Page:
By Ian Miller
This booklet is Open entry less than a CC via license.
It is the 1st monograph-length examine of the force-feeding of starvation strikers in English, Irish and northerly Irish prisons. It examines moral debates that arose during the 20th century whilst governments accepted the force-feeding of imprisoned suffragettes, Irish republicans and convict prisoners. It additionally explores the fraught function of felony medical professionals referred to as upon to accomplish the strategy. because the domestic place of work first permitted force-feeding in 1909, a few questions were raised concerning the method. Is force-feeding secure? Can it kill? Are medical professionals who feed prisoners opposed to their will leaving behind the scientific moral norms in their career? And do kingdom our bodies use felony medical professionals to aid take on political dissidence every now and then of political crisis?
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This booklet is Open entry below a CC by means of license. It is the 1st monograph-length research of the force-feeding of starvation strikers in English, Irish and northern Irish prisons. It examines moral debates that arose through the 20th century while governments permitted the force-feeding of imprisoned suffragettes, Irish republicans and convict prisoners.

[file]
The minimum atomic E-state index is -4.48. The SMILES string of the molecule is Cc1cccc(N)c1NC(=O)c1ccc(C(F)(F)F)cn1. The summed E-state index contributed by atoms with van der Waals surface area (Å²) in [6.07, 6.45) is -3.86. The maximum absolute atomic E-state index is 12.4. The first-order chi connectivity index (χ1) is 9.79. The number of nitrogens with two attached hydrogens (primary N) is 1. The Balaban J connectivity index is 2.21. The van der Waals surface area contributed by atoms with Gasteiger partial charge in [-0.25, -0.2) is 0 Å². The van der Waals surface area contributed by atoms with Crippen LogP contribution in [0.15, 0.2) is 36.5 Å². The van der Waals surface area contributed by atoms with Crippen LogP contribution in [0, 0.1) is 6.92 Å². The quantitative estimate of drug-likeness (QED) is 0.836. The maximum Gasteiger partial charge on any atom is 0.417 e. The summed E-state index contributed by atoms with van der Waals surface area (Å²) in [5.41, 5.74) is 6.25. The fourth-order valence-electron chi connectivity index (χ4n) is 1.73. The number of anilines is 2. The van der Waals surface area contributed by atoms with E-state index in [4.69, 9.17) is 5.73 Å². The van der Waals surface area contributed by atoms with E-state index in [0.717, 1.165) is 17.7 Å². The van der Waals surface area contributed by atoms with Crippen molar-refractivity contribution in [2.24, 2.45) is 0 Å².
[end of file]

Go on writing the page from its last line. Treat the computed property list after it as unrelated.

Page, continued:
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Additional resources for A History of Force Feeding: Hunger Strikes, Prisons and Medical Ethics, 1909-1974
Vera Fichner, Memoirs of a Revolutionist (New York: Greenwood Press, 1968 ). INTRODUCTION 29 8. 113–43. 9. 33. 10. 1–24. 11. Dave Hannigan, Terence MacSwiney: The Hunger Strike that Rocked an Empire (Dublin: O’Brien Press, 2010). 12. html. 19. 13. 21–2. 14. 18–38. 15. K. Stuart Ross, Smashing H-Block: The Popular Campaign Against Criminalisation and the Irish Hunger Strikes, 1976–1982 (Liverpool: Liverpool University Press, 2011); Thomas Hennessey, Hunger Strike: Margaret Thatcher’s Battle with the IRA, 1980–1981 (Dublin: Irish Academic Press, 2013).
1–7. Michel Foucault, Discipline and Punish: The Birth of the Prison (London: Penguin, 1977 ). C. Gatrell, The Hanging Tree: Execution and the English People, 1770– 1868 (Oxford: Oxford University Press, 1994). For Ireland, see Ian Miller, “No Hanging Here’: The Persistence of the Death Penalty in TwentiethCentury Ireland’, in Lisa-Marie Griffith and Ciaran Wallace (eds), Grave Matters: Death and Dying in Dublin (Dublin: Four Courts Press, 2016). Foucault, Discipline and Punish. See also, Michael Ignatieff, A Just Measure of Pain: The Penitentiary in the Industrial Revolution, 1750–1850 (London: INTRODUCTION 34.
MILLER male and female bodies, British and Irish bodies, politicised and convict bodies, wartime and peacetime bodies. The omnipresent similarity of debate means that historical analysis of force-feeding can be used to shed light on recurrent ethical problems. In adopting an approach that aims to speak to present-day concerns, this study draws upon the ideas of historians including Sarah Ferber and Duncan Wilson who have called for a greater integration of historical analysis and bioethical research.
A History of Force Feeding: Hunger Strikes, Prisons and Medical Ethics, 1909-1974 by Ian Miller
Categories: History Philosophy